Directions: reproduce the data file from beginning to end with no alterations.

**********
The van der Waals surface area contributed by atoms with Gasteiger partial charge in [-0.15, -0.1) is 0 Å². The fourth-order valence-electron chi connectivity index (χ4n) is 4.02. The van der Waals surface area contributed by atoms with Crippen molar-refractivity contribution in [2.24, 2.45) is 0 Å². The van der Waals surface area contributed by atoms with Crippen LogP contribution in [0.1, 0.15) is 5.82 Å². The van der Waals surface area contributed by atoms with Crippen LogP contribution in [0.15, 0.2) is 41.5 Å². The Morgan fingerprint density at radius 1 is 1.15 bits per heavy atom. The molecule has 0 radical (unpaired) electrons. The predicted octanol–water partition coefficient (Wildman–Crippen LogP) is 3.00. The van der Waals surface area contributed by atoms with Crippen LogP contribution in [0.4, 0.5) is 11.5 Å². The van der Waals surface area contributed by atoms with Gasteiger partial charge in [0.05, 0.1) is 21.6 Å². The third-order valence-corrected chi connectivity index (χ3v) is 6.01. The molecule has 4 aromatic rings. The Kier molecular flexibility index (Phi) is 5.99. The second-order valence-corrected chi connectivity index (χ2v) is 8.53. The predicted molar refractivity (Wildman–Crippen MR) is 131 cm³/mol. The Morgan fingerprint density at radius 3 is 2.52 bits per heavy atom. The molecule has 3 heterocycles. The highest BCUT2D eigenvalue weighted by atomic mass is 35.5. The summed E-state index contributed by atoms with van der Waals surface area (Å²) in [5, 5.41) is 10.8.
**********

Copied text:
The van der Waals surface area contributed by atoms with Gasteiger partial charge in [-0.15, -0.1) is 0 Å². The fourth-order valence-electron chi connectivity index (χ4n) is 4.02. The van der Waals surface area contributed by atoms with Crippen molar-refractivity contribution in [2.24, 2.45) is 0 Å². The van der Waals surface area contributed by atoms with Crippen LogP contribution in [0.1, 0.15) is 5.82 Å². The van der Waals surface area contributed by atoms with Crippen LogP contribution in [0.15, 0.2) is 41.5 Å². The Morgan fingerprint density at radius 1 is 1.15 bits per heavy atom. The molecule has 0 radical (unpaired) electrons. The predicted octanol–water partition coefficient (Wildman–Crippen LogP) is 3.00. The van der Waals surface area contributed by atoms with Crippen LogP contribution in [0.4, 0.5) is 11.5 Å². The van der Waals surface area contributed by atoms with Gasteiger partial charge in [0.05, 0.1) is 21.6 Å². The third-order valence-corrected chi connectivity index (χ3v) is 6.01. The molecule has 4 aromatic rings. The Kier molecular flexibility index (Phi) is 5.99. The second-order valence-corrected chi connectivity index (χ2v) is 8.53. The predicted molar refractivity (Wildman–Crippen MR) is 131 cm³/mol. The Morgan fingerprint density at radius 3 is 2.52 bits per heavy atom. The molecule has 3 heterocycles. The highest BCUT2D eigenvalue weighted by atomic mass is 35.5. The summed E-state index contributed by atoms with van der Waals surface area (Å²) in [5, 5.41) is 10.8.